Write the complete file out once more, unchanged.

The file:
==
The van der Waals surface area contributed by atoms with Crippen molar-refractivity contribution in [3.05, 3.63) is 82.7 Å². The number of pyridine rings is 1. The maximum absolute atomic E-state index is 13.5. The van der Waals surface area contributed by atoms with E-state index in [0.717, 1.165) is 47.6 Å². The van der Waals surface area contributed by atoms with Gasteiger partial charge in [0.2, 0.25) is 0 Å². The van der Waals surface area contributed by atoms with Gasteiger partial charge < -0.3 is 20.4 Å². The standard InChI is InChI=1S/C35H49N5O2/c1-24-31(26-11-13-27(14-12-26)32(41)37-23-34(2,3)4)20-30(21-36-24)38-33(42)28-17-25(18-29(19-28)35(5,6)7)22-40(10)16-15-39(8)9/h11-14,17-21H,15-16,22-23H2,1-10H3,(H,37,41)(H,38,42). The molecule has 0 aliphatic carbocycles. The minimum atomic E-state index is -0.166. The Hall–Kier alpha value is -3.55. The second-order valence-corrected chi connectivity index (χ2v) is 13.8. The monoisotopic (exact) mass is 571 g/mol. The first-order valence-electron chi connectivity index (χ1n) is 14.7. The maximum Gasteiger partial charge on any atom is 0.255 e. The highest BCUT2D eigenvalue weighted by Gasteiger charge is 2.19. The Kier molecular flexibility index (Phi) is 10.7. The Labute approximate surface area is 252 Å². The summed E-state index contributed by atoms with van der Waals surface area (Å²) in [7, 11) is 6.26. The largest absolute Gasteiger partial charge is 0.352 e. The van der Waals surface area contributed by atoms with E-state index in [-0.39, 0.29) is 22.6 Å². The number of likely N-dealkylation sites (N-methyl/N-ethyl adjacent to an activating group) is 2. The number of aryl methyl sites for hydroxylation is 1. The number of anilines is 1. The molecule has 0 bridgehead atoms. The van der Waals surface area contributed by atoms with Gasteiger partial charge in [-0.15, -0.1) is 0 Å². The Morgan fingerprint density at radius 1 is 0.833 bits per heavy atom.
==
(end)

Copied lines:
The van der Waals surface area contributed by atoms with Crippen molar-refractivity contribution in [3.05, 3.63) is 82.7 Å². The number of pyridine rings is 1. The maximum absolute atomic E-state index is 13.5. The van der Waals surface area contributed by atoms with E-state index in [0.717, 1.165) is 47.6 Å². The van der Waals surface area contributed by atoms with Gasteiger partial charge in [0.2, 0.25) is 0 Å². The van der Waals surface area contributed by atoms with Gasteiger partial charge < -0.3 is 20.4 Å². The standard InChI is InChI=1S/C35H49N5O2/c1-24-31(26-11-13-27(14-12-26)32(41)37-23-34(2,3)4)20-30(21-36-24)38-33(42)28-17-25(18-29(19-28)35(5,6)7)22-40(10)16-15-39(8)9/h11-14,17-21H,15-16,22-23H2,1-10H3,(H,37,41)(H,38,42). The molecule has 0 aliphatic carbocycles. The minimum atomic E-state index is -0.166. The Hall–Kier alpha value is -3.55. The second-order valence-corrected chi connectivity index (χ2v) is 13.8. The monoisotopic (exact) mass is 571 g/mol. The first-order valence-electron chi connectivity index (χ1n) is 14.7. The maximum Gasteiger partial charge on any atom is 0.255 e. The highest BCUT2D eigenvalue weighted by Gasteiger charge is 2.19. The Kier molecular flexibility index (Phi) is 10.7. The Labute approximate surface area is 252 Å². The summed E-state index contributed by atoms with van der Waals surface area (Å²) in [7, 11) is 6.26. The largest absolute Gasteiger partial charge is 0.352 e. The van der Waals surface area contributed by atoms with E-state index in [-0.39, 0.29) is 22.6 Å². The number of likely N-dealkylation sites (N-methyl/N-ethyl adjacent to an activating group) is 2. The number of aryl methyl sites for hydroxylation is 1. The number of anilines is 1. The molecule has 0 bridgehead atoms. The van der Waals surface area contributed by atoms with Gasteiger partial charge in [-0.15, -0.1) is 0 Å². The Morgan fingerprint density at radius 1 is 0.833 bits per heavy atom.